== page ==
President Obama called for more domestic oil and gas production, saying that "a future where we're in control of our own energy" is within reach, where the nation's security and prosperity would not be so closely linked to unstable parts of the world.
Toward that end, he said his administration would open more than 75 percent of potential offshore oil and gas resources for development.
The president stressed that the country already has progressed toward energy independence and used less foreign oil last year "than in any of the past 16 years."
The president also stressed his continued commitment to clean energy, despite the criticism his administration faced after the solar company Solyndra went bankrupt — even though it had received more than $500 million in loan guarantees.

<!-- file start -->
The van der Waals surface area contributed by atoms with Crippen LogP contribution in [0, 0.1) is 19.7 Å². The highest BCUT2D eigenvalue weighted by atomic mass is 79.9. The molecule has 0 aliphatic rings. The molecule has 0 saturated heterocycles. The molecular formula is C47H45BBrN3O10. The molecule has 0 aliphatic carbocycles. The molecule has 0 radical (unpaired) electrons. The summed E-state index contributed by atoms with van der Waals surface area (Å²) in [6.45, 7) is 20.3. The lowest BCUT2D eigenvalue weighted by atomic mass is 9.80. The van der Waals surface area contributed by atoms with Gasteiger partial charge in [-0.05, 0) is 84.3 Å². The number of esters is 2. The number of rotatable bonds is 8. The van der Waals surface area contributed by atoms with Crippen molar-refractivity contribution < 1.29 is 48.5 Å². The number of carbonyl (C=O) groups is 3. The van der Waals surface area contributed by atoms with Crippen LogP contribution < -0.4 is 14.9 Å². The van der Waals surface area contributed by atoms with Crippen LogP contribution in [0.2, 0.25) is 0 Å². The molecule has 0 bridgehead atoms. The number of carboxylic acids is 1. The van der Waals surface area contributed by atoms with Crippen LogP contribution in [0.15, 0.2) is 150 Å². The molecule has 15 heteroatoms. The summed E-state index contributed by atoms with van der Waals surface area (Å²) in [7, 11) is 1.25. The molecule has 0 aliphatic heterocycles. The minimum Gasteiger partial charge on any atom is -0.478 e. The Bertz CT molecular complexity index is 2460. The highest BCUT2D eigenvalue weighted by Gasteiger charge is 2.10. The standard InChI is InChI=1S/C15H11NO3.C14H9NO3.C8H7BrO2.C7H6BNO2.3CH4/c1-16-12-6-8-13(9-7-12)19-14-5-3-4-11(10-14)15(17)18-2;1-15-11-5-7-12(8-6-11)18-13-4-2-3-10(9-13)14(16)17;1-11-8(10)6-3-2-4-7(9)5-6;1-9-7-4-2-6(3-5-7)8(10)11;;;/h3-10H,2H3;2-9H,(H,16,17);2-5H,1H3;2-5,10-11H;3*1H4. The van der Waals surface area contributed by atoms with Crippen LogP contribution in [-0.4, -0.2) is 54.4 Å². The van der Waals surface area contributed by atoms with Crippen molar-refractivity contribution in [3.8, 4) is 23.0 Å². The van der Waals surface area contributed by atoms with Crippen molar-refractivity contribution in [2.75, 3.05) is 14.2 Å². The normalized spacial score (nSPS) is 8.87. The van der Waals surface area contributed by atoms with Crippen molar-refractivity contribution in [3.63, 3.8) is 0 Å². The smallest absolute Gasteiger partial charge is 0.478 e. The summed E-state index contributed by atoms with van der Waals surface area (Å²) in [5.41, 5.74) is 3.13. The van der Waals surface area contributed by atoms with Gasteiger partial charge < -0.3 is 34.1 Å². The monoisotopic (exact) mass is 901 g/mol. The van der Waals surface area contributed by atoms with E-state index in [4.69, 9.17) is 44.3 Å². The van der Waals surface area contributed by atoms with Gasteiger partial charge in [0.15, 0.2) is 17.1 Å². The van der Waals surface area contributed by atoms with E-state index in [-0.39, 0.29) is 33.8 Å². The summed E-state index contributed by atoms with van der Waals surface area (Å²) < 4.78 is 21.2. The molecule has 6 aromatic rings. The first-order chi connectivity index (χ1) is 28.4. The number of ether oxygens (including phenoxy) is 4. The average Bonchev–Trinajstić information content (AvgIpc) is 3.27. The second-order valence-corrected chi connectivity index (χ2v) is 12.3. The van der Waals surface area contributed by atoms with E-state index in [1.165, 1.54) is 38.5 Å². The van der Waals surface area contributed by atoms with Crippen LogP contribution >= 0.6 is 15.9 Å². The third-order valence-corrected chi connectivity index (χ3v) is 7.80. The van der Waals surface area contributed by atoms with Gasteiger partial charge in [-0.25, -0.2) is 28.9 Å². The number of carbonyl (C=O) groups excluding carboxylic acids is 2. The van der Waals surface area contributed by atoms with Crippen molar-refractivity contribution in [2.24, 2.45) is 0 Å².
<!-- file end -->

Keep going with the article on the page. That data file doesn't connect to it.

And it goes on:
"Some technologies don't pan out; some companies fail. But I will not walk away from the promise of clean energy," Obama said.
He conceded that the climate on Capitol Hill is not right for legislation to fight global warming, but he called on Congress to pass bills to improve energy efficiency and set a clean energy standard to require that a certain portion of the country's electricity comes from renewable sources like wind and solar.
Other new energy initiatives Obama mentioned included:
-- Hosting enough clean energy projects on public land to power 3 million homes with electricity.
-- Requiring companies to disclose the chemicals they use when they drill for gas on public lands.